Background Haemodynamic measurements may be superior to the 6-min walk distance (6MWD) as outcome measures in pulmonary hypertension (PH) as they are directly linked to the mechanisms of disease and are not subject to a ceiling effect. The aim of this study was to determine if treatment response in precapillary PH could be detected by pulmonary blood flow (PBF) and stroke volume (SV) measured non-invasively by the inert gas rebreathing (IGR) method at rest and during submaximal constant-load cycle exercise.
Methods Twenty-four patients with precapillary PH receiving de novo or modified disease-targeted therapy were studied. Isotime metabolic variables, PBF and SV were measured at rest and during constant-load cycle exercise at 40% maximal work rate alongside conventional outcome variables, at baseline and after 3 months of new therapy.
Results At follow-up there was a significant increase in PBF (supine rest: mean 0.7±SD 0.9 l/min, erect rest: 0.7±0.8 l/min, exercise: 0.8±1.0 l/min, p<0.005) and SV (supine rest: 7±10 ml, erect rest: 10±11 ml, exercise: median 6 (IQR 3–11) ml, p<0.005). There was a trend for 6MWD to increase by 17±42 or 29 (13–47) m (p=0.061), whereas WHO functional class, N-terminal pro-brain natriuretic peptide or Cambridge Pulmonary Hypertension Outcome Review score were unchanged. In patients with higher baseline 6MWD, IGR measurements were more sensitive than 6MWD in detecting treatment response.
Conclusions Non-invasive IGR haemodynamic measurements could be used to detect treatment response in patients with precapillary PH and may be more responsive to change than 6MWD in fitter patients.
- primary pulmonary hypertension
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What is the key question?
Haemodynamic measurements by the inert gas rebreathing method are potential alternative outcome measures in precapillary pulmonary hypertension.
What is the bottom line?
They could be used to measure treatment response.
Why read on?
In addition, they appear to be more sensitive to change than 6-min walk distance in fitter patients.
An impaired exercise stroke volume (SV) and consequently cardiac output (CO) response is the fundamental pathophysiological consequence of pulmonary arterial hypertension (PAH).1 Disease-targeted therapy is aimed at reducing pulmonary vascular resistance, thereby improving CO response to exercise. Measurement of CO at right heart catheterisation (RHC) would allow direct monitoring of disease progression and treatment response, but serial RHC is inconvenient in clinical practice owing to its invasive nature. As a result, 6-min walk distance (6MWD), a measure of functional exercise capacity, has been used as a simple surrogate marker of exercise CO and has been established as the primary end-point in most clinical trials of PAH therapy.2 However, several drawbacks exist which may compromise the reliability of this test as an outcome measure, such as subject volition, comorbid respiratory and musculoskeletal abnormalities, and a ceiling effect in its ability to detect clinical change in fitter patients.3 4 Additionally, it is subject to a learning effect.5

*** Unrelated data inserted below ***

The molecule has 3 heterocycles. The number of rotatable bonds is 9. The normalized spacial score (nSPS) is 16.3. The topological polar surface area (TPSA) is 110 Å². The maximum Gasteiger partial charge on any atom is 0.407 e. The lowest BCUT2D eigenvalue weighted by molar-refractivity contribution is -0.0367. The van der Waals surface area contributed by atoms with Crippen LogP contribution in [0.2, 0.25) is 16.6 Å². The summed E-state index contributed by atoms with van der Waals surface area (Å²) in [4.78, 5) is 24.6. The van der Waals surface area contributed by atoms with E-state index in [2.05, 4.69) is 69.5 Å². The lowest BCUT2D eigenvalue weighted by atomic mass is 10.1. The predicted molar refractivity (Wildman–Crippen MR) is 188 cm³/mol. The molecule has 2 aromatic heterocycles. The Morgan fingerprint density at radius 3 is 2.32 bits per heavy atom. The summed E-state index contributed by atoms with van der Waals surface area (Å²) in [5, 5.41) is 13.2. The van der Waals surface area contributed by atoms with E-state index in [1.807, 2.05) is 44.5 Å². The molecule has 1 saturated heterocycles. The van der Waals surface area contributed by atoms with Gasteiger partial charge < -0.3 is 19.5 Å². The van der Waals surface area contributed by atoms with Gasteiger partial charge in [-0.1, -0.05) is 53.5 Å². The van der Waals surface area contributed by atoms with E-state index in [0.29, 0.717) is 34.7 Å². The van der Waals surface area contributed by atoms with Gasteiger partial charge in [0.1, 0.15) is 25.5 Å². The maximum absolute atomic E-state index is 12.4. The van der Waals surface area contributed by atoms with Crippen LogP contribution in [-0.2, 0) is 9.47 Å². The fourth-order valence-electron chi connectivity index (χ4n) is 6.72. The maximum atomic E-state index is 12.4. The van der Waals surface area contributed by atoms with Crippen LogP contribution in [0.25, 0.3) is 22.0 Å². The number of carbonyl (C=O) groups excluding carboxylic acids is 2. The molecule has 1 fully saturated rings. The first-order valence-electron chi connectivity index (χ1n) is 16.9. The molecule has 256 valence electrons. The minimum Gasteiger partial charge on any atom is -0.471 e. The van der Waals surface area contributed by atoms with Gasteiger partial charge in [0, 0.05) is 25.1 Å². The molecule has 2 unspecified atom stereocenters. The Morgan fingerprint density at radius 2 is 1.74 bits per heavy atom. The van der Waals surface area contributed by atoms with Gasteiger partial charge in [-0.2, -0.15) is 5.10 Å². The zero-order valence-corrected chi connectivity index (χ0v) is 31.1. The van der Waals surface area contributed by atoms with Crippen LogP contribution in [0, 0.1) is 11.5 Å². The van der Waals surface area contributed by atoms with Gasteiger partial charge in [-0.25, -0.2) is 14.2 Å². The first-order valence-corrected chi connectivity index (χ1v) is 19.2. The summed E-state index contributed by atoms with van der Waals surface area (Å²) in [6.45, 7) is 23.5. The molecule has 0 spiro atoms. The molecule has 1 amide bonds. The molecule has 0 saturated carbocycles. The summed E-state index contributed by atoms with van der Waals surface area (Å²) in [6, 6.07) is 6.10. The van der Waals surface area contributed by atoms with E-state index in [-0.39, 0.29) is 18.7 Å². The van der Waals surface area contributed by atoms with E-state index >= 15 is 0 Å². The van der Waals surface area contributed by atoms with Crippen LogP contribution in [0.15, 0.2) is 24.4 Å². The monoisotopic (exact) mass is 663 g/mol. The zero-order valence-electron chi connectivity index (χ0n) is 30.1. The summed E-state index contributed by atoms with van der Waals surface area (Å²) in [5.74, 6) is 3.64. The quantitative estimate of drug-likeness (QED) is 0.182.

Measurement of CO by the inert gas rebreathing (IGR) method could be an alternative outcome measure to 6MWD. It is a direct measurement of haemodynamics and is hence disease-specific. CO is not subject to a ceiling effect due to its linear relationship with peak oxygen uptake and so, when combined with exercise, may be more sensitive than 6MWD in detecting early change in fitter patients.6 As stroke volume (SV) reaches its maximum at around 40–50% maximal work rate,7 maximal SV could be measured during submaximal constant-load exercise to give an objective measurement independent of patient effort. This form of exercise would also allow isotime comparison of metabolic variables which were shown to be more sensitive than variables measured at peak exercise in demonstrating improved exercise capacity from therapeutic interventions in chronic obstructive pulmonary disease.8–10 CO measured non-invasively by acetylene rebreathing using a mass spectrometer and by rebreathing of nitrous oxide and sulfur hexafluoride using a more recently developed metabolic system has been validated against the thermodilution and Fick methods in patients with pulmonary hypertension (PH) and interstitial lung disease.11–13
The aims of this study were to determine if the response to disease-targeted therapy in patients with precapillary PH could be detected by changes in IGR haemodynamic measurements and also by isotime comparison of metabolic indices of cardiac function (oxygen uptake and oxygen pulse) and ventilatory efficiency (ventilatory equivalent for carbon dioxide and end-tidal carbon dioxide partial pressure), at rest and during submaximal constant-load cycle exercise.
The study was performed in the Scottish Pulmonary Vascular Unit between July 2008 and June 2010. The inclusion criteria were incident patients diagnosed with precapillary PH including WHO group I PAH (except congenital heart disease) and chronic thromboembolic pulmonary hypertension (CTEPH) started on de novo disease-targeted therapy, and prevalent patients in whom disease-targeted therapy was modified. The diagnosis of PH was based on RHC in accordance with contemporary guidelines.14 15 Patients who were unable to perform a 6-min walk test (6MWT) or cardiopulmonary exercise test (CPET) were excluded. Reproducibility of IGR measurements was tested in a subgroup of patients. The study was approved by the West Glasgow research ethics committee and written informed consent was obtained from all participants.